Report on Colima (Mexico) — June 1991
Bulletin of the Global Volcanism Network, vol. 16, no. 6 (June 1991)
Managing Editor: Lindsay McClelland.
Colima (Mexico) Avalanching from summit dome; flank lava flow continues to advance; April tephra fall mapped
Please cite this report as:
Global Volcanism Program, 1991. Report on Colima (Mexico) (McClelland, L., ed.). Bulletin of the Global Volcanism Network, 16:6. Smithsonian Institution. https://doi.org/10.5479/si.GVP.BGVN199106-341040
19.514°N, 103.62°W; summit elev. 3850 m
All times are local (unless otherwise noted)
CICT personnel visited the N and W flanks of the upper cone (El Playón and Soma areas) on 15 June, to observe morphological changes on the N and NW sides of the summit lava dome, and check reports of incandescence seen 8 June from nearby Nevado de Colima. Despite rainy weather, it was evident that a landslide 200-300 m long had occurred from the N side of the dome. A high-frequency seismic signal, interpreted as continuous avalanches, began at 1306 on 15 June and continued for about 30 minutes on RESCO stations EZV7 (at Volcancito, ~1 km NE of the summit) and EZV4 (on the NW flank). At 1440, RESCO seismometers recorded a large avalanche that lasted about 20 minutes, and was similar to the seismicity associated with the partial dome collapse on 16 April. The geologists saw a large fumarole and big reddish and yellow-brown dust clouds at 1450, while small gray plumes emerged from the dome; similar activity had been observed by a CICT team on 16 April. Morphologic changes were evident to the SSW side of the dome, probably from the partial collapse on 15 June, and the dome had decreased in height. The lava flow, about 20 m thick, continued to advance (down the El Cordobán canyon), reaching 3 km length and 2,500 m altitude (figure 14). Weather had prevented aerial monitoring of the lava flow.
|Figure 14. Topographic map of the Colima area, showing lava and pyroclastic-flow deposits on the SW flank. Courtesy of the Universidad de Colima.|
Mapping of 16-19 April airfall ash distribution showed that tephra volume was limited (figure 15). Unusual winds during the eruption carried ash to the SE. Small block-and-ash flows had been emplaced along the El Cordobán and Montegrande canyons; ashfall and block-and-ash flow deposits in the El Cordobán canyon area had been [significantly eroded] by the season's first rains.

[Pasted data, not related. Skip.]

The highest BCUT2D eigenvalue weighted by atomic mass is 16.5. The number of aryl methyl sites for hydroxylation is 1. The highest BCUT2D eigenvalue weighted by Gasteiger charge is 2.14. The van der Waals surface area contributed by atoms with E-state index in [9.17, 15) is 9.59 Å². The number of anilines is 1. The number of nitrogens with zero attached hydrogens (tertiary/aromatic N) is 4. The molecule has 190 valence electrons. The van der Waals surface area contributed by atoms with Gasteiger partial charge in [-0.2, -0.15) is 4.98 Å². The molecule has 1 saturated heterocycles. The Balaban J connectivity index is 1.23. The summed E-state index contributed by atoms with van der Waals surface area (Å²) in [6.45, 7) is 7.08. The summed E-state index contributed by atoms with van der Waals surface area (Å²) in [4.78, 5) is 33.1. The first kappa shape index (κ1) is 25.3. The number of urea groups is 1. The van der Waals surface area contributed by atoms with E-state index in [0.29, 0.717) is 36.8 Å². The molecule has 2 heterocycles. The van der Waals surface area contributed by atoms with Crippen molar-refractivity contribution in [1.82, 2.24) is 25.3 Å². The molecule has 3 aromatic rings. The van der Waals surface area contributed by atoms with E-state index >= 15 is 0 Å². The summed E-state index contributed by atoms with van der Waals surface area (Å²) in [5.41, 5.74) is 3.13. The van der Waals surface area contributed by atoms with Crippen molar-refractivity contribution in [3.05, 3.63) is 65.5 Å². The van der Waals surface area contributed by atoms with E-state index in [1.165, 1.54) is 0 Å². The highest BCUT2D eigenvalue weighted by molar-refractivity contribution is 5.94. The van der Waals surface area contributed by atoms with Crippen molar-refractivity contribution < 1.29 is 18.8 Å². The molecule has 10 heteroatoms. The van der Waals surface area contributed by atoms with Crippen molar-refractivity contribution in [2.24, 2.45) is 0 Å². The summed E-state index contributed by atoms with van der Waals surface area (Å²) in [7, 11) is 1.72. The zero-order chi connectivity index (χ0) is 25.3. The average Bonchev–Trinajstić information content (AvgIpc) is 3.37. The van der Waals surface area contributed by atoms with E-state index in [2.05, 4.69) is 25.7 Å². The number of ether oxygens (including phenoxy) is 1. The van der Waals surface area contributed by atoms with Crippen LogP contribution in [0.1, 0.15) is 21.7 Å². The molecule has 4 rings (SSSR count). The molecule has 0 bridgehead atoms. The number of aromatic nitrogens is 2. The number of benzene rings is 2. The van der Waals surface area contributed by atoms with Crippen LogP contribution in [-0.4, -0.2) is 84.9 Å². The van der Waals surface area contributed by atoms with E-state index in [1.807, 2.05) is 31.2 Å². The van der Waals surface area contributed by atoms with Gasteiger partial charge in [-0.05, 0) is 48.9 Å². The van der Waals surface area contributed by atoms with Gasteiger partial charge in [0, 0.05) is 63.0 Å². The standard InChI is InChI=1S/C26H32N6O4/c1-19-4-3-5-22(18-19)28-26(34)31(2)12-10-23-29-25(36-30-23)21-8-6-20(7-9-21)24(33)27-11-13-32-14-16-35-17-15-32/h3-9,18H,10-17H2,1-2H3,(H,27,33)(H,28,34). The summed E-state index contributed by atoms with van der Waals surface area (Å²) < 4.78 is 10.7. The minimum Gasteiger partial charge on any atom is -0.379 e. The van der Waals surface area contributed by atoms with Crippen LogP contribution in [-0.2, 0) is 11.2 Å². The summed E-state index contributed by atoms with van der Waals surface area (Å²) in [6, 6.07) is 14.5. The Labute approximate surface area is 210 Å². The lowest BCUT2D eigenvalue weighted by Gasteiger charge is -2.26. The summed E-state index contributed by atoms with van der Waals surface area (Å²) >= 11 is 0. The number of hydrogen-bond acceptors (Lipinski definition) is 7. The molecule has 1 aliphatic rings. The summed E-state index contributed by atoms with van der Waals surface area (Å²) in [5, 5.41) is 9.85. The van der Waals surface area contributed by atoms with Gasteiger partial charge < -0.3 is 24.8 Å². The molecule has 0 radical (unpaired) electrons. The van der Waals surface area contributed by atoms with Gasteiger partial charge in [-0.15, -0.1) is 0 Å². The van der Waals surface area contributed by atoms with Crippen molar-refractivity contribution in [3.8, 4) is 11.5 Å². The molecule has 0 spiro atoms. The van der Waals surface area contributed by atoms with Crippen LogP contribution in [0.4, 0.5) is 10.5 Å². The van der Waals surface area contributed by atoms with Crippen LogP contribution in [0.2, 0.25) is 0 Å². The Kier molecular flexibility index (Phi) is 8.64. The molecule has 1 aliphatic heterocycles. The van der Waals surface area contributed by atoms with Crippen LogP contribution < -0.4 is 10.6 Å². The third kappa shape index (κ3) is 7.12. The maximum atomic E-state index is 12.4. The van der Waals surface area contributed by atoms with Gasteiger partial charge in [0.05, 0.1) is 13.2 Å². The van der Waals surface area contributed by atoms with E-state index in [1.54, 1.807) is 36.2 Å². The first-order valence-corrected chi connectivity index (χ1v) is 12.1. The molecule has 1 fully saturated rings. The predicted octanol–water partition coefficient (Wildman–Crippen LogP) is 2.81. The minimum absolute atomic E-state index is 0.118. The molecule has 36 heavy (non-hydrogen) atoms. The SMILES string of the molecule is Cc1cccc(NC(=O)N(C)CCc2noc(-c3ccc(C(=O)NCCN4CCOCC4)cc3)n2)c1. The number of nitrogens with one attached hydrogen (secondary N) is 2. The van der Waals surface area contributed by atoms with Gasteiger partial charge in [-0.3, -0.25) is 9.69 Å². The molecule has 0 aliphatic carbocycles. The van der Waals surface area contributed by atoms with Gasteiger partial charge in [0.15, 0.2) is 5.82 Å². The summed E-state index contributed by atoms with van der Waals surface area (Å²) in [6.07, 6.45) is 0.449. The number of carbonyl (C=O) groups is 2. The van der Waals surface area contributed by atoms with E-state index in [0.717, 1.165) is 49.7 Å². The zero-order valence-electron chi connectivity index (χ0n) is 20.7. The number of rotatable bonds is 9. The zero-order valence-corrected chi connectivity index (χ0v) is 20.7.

|Figure 15. Isopach map showing ashfall from the 16-19 April activity at Colima. Courtesy of the Universidad de Colima.|
During the last two weeks in June, seismicity remained relatively constant, with no additional large avalanche episodes detected. There was no strong seismic evidence of impending changes in the eruption, but geologists recommended increased monitoring, including COSPEC analysis, to allow more complete evaluation of the activity.
Geological Summary. The Colima complex is the most prominent volcanic center of the western Mexican Volcanic Belt. It consists of two southward-younging volcanoes, Nevado de Colima (the high point of the complex) on the north and the historically active Volcán de Colima at the south. A group of late-Pleistocene cinder cones is located on the floor of the Colima graben west and east of the complex. Volcán de Colima (also known as Volcán Fuego) is a youthful stratovolcano constructed within a 5-km-wide scarp, breached to the south, that has been the source of large debris avalanches. Major slope failures have occurred repeatedly from both the Nevado and Colima cones, producing thick debris-avalanche deposits on three sides of the complex. Frequent recorded eruptions date back to the 16th century. Occasional major explosive eruptions have destroyed the summit (most recently in 1913) and left a deep, steep-sided crater that was slowly refilled and then overtopped by lava dome growth.
Information Contacts: Francisco Núñez-Cornú, Julián Flores, F. Alejandro Nava, R. Saucedo, C. Valencia, Ariel Ramírez-Vázquez, G.A. Reyes-Dávila, R. García, and J. Hernández, CICT, Univ de; Z. Jiménez, S. de la Cruz-Reyna, and I. Yokoyama, UNAM; P. Lesage (France); D. Córdoba, UCM, Spain.